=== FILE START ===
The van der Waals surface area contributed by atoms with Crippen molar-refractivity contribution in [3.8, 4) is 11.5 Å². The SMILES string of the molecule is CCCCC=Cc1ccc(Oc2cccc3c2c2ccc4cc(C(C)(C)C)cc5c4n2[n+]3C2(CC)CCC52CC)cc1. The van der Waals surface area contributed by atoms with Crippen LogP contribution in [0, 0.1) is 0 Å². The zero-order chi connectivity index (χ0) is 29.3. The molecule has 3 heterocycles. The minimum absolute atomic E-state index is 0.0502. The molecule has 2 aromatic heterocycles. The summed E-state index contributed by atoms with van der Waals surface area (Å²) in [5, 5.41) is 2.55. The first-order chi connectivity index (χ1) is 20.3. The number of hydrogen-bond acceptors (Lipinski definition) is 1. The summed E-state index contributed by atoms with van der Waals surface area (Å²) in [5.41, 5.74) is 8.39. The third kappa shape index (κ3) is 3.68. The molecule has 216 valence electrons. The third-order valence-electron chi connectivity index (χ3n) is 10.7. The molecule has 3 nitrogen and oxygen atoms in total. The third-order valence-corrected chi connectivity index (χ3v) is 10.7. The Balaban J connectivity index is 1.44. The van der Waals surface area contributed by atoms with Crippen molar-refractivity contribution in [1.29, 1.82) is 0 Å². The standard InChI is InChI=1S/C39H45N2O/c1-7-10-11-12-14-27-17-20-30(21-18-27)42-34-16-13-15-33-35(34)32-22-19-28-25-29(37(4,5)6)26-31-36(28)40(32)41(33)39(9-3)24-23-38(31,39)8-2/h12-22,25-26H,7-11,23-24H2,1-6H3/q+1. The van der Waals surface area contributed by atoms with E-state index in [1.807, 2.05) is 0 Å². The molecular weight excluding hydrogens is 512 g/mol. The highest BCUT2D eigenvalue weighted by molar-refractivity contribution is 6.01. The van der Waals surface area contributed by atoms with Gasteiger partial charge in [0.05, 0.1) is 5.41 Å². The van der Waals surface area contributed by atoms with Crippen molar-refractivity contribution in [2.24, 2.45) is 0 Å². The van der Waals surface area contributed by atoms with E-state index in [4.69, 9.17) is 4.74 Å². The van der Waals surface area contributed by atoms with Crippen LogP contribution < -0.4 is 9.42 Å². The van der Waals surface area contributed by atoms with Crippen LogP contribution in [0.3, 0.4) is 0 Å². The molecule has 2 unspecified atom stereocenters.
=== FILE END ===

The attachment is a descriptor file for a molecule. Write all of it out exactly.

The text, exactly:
The van der Waals surface area contributed by atoms with Crippen molar-refractivity contribution in [3.8, 4) is 11.5 Å². The SMILES string of the molecule is CCCCC=Cc1ccc(Oc2cccc3c2c2ccc4cc(C(C)(C)C)cc5c4n2[n+]3C2(CC)CCC52CC)cc1. The van der Waals surface area contributed by atoms with Crippen LogP contribution in [0, 0.1) is 0 Å². The zero-order chi connectivity index (χ0) is 29.3. The molecule has 3 heterocycles. The minimum absolute atomic E-state index is 0.0502. The molecule has 2 aromatic heterocycles. The summed E-state index contributed by atoms with van der Waals surface area (Å²) in [5, 5.41) is 2.55. The first-order chi connectivity index (χ1) is 20.3. The number of hydrogen-bond acceptors (Lipinski definition) is 1. The summed E-state index contributed by atoms with van der Waals surface area (Å²) in [5.41, 5.74) is 8.39. The third kappa shape index (κ3) is 3.68. The molecule has 216 valence electrons. The third-order valence-electron chi connectivity index (χ3n) is 10.7. The molecule has 3 nitrogen and oxygen atoms in total. The third-order valence-corrected chi connectivity index (χ3v) is 10.7. The Balaban J connectivity index is 1.44. The van der Waals surface area contributed by atoms with Crippen molar-refractivity contribution in [1.29, 1.82) is 0 Å². The standard InChI is InChI=1S/C39H45N2O/c1-7-10-11-12-14-27-17-20-30(21-18-27)42-34-16-13-15-33-35(34)32-22-19-28-25-29(37(4,5)6)26-31-36(28)40(32)41(33)39(9-3)24-23-38(31,39)8-2/h12-22,25-26H,7-11,23-24H2,1-6H3/q+1. The van der Waals surface area contributed by atoms with E-state index in [1.807, 2.05) is 0 Å². The molecular weight excluding hydrogens is 512 g/mol. The highest BCUT2D eigenvalue weighted by molar-refractivity contribution is 6.01. The van der Waals surface area contributed by atoms with Gasteiger partial charge in [0.05, 0.1) is 5.41 Å². The van der Waals surface area contributed by atoms with Crippen molar-refractivity contribution in [2.24, 2.45) is 0 Å². The van der Waals surface area contributed by atoms with E-state index in [4.69, 9.17) is 4.74 Å². The van der Waals surface area contributed by atoms with Crippen LogP contribution < -0.4 is 9.42 Å². The van der Waals surface area contributed by atoms with Crippen LogP contribution in [0.3, 0.4) is 0 Å². The molecule has 2 unspecified atom stereocenters.